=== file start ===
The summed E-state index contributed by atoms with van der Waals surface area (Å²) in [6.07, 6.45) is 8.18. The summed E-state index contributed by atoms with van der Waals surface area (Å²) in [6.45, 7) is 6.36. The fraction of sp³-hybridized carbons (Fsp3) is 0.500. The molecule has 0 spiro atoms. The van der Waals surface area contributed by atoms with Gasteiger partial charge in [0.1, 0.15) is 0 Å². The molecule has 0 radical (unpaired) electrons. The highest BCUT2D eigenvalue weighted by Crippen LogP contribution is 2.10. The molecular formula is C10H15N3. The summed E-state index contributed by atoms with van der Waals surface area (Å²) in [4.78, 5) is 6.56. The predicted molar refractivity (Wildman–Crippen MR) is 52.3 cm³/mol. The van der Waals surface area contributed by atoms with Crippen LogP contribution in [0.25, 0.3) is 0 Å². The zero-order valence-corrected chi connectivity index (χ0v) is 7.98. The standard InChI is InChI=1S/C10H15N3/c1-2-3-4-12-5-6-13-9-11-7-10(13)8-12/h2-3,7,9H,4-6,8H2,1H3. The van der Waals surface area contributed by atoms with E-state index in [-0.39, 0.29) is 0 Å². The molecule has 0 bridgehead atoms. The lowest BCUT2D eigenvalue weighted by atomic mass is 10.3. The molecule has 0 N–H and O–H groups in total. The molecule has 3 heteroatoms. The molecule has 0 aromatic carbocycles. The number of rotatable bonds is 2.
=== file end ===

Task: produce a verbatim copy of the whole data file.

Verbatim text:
The summed E-state index contributed by atoms with van der Waals surface area (Å²) in [6.07, 6.45) is 8.18. The summed E-state index contributed by atoms with van der Waals surface area (Å²) in [6.45, 7) is 6.36. The fraction of sp³-hybridized carbons (Fsp3) is 0.500. The molecule has 0 spiro atoms. The van der Waals surface area contributed by atoms with Gasteiger partial charge in [0.1, 0.15) is 0 Å². The molecule has 0 radical (unpaired) electrons. The highest BCUT2D eigenvalue weighted by Crippen LogP contribution is 2.10. The molecular formula is C10H15N3. The summed E-state index contributed by atoms with van der Waals surface area (Å²) in [4.78, 5) is 6.56. The predicted molar refractivity (Wildman–Crippen MR) is 52.3 cm³/mol. The van der Waals surface area contributed by atoms with Crippen LogP contribution in [0.25, 0.3) is 0 Å². The zero-order valence-corrected chi connectivity index (χ0v) is 7.98. The standard InChI is InChI=1S/C10H15N3/c1-2-3-4-12-5-6-13-9-11-7-10(13)8-12/h2-3,7,9H,4-6,8H2,1H3. The van der Waals surface area contributed by atoms with E-state index in [-0.39, 0.29) is 0 Å². The molecule has 0 bridgehead atoms. The lowest BCUT2D eigenvalue weighted by atomic mass is 10.3. The molecule has 0 N–H and O–H groups in total. The molecule has 3 heteroatoms. The molecule has 0 aromatic carbocycles. The number of rotatable bonds is 2.